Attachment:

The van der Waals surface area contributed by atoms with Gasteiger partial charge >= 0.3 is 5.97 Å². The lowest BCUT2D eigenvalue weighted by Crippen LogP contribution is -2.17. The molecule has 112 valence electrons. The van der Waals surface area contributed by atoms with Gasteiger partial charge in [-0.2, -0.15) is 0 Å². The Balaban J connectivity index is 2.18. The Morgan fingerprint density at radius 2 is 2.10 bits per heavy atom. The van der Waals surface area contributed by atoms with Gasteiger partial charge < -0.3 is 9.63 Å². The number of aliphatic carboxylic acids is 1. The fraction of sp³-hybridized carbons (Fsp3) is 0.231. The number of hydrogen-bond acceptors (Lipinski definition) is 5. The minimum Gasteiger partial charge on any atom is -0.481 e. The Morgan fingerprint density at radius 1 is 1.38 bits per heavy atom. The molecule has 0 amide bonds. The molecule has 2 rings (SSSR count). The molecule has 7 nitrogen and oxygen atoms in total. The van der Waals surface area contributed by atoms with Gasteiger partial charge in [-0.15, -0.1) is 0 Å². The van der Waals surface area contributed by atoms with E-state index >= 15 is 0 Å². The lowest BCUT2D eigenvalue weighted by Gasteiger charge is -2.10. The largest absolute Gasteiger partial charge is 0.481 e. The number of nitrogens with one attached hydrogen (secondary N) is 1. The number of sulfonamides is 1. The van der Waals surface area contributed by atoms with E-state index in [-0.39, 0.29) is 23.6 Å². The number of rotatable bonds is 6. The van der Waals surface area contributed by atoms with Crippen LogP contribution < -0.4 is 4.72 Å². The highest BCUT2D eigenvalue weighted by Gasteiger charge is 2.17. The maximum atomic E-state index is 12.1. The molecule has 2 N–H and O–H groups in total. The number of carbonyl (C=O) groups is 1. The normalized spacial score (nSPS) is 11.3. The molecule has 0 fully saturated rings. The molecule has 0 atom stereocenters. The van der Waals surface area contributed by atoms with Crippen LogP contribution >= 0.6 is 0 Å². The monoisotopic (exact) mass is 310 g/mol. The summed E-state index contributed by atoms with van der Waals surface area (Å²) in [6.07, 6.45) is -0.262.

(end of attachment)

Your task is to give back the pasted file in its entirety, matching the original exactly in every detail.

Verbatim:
The van der Waals surface area contributed by atoms with Gasteiger partial charge >= 0.3 is 5.97 Å². The lowest BCUT2D eigenvalue weighted by Crippen LogP contribution is -2.17. The molecule has 112 valence electrons. The van der Waals surface area contributed by atoms with Gasteiger partial charge in [-0.2, -0.15) is 0 Å². The Balaban J connectivity index is 2.18. The Morgan fingerprint density at radius 2 is 2.10 bits per heavy atom. The van der Waals surface area contributed by atoms with Gasteiger partial charge < -0.3 is 9.63 Å². The number of aliphatic carboxylic acids is 1. The fraction of sp³-hybridized carbons (Fsp3) is 0.231. The number of hydrogen-bond acceptors (Lipinski definition) is 5. The minimum Gasteiger partial charge on any atom is -0.481 e. The Morgan fingerprint density at radius 1 is 1.38 bits per heavy atom. The molecule has 0 amide bonds. The molecule has 2 rings (SSSR count). The molecule has 7 nitrogen and oxygen atoms in total. The van der Waals surface area contributed by atoms with Gasteiger partial charge in [-0.15, -0.1) is 0 Å². The van der Waals surface area contributed by atoms with E-state index >= 15 is 0 Å². The lowest BCUT2D eigenvalue weighted by Gasteiger charge is -2.10. The largest absolute Gasteiger partial charge is 0.481 e. The number of nitrogens with one attached hydrogen (secondary N) is 1. The number of sulfonamides is 1. The van der Waals surface area contributed by atoms with E-state index in [-0.39, 0.29) is 23.6 Å². The number of rotatable bonds is 6. The van der Waals surface area contributed by atoms with Crippen LogP contribution < -0.4 is 4.72 Å². The highest BCUT2D eigenvalue weighted by Gasteiger charge is 2.17. The maximum atomic E-state index is 12.1. The molecule has 2 N–H and O–H groups in total. The number of carbonyl (C=O) groups is 1. The normalized spacial score (nSPS) is 11.3. The molecule has 0 fully saturated rings. The molecule has 0 atom stereocenters. The van der Waals surface area contributed by atoms with Crippen LogP contribution >= 0.6 is 0 Å². The monoisotopic (exact) mass is 310 g/mol. The summed E-state index contributed by atoms with van der Waals surface area (Å²) in [6.07, 6.45) is -0.262.